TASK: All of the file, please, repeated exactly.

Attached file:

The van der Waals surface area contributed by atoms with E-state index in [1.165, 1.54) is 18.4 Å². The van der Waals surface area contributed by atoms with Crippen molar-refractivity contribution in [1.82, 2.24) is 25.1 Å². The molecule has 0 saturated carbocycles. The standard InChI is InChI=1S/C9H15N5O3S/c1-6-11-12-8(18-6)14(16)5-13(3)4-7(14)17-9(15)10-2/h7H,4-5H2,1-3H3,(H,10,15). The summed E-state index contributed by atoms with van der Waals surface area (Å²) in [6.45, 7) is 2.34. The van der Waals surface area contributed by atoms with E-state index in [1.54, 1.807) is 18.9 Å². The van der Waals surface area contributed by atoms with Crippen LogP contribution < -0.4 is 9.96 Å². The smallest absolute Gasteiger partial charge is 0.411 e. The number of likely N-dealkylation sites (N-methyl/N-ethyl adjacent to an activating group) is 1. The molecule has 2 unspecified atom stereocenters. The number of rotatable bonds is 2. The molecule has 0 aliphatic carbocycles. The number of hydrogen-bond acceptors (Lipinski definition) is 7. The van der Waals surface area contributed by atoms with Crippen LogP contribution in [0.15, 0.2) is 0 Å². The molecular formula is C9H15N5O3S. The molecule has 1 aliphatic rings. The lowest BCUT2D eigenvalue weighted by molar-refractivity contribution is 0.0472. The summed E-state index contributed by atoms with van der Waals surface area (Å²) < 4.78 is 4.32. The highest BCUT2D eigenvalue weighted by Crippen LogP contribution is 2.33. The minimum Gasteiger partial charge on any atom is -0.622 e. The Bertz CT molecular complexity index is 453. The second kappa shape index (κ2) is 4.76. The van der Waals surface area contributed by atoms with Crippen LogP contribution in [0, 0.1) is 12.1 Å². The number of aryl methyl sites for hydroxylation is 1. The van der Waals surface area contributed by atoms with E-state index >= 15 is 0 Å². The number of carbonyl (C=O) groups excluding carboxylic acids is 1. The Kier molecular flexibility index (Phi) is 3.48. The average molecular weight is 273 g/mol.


The van der Waals surface area contributed by atoms with E-state index in [1.165, 1.54) is 18.4 Å². The van der Waals surface area contributed by atoms with Crippen molar-refractivity contribution in [1.82, 2.24) is 25.1 Å². The molecule has 0 saturated carbocycles. The standard InChI is InChI=1S/C9H15N5O3S/c1-6-11-12-8(18-6)14(16)5-13(3)4-7(14)17-9(15)10-2/h7H,4-5H2,1-3H3,(H,10,15). The summed E-state index contributed by atoms with van der Waals surface area (Å²) in [6.45, 7) is 2.34. The van der Waals surface area contributed by atoms with E-state index in [1.54, 1.807) is 18.9 Å². The van der Waals surface area contributed by atoms with Crippen LogP contribution < -0.4 is 9.96 Å². The smallest absolute Gasteiger partial charge is 0.411 e. The number of likely N-dealkylation sites (N-methyl/N-ethyl adjacent to an activating group) is 1. The molecule has 2 unspecified atom stereocenters. The number of rotatable bonds is 2. The molecule has 0 aliphatic carbocycles. The number of hydrogen-bond acceptors (Lipinski definition) is 7. The van der Waals surface area contributed by atoms with Crippen LogP contribution in [0.15, 0.2) is 0 Å². The molecular formula is C9H15N5O3S. The molecule has 1 aliphatic rings. The lowest BCUT2D eigenvalue weighted by molar-refractivity contribution is 0.0472. The summed E-state index contributed by atoms with van der Waals surface area (Å²) < 4.78 is 4.32. The highest BCUT2D eigenvalue weighted by Crippen LogP contribution is 2.33. The minimum Gasteiger partial charge on any atom is -0.622 e. The Bertz CT molecular complexity index is 453. The second kappa shape index (κ2) is 4.76. The van der Waals surface area contributed by atoms with Crippen LogP contribution in [0, 0.1) is 12.1 Å². The number of aryl methyl sites for hydroxylation is 1. The van der Waals surface area contributed by atoms with E-state index >= 15 is 0 Å². The number of carbonyl (C=O) groups excluding carboxylic acids is 1. The Kier molecular flexibility index (Phi) is 3.48. The average molecular weight is 273 g/mol.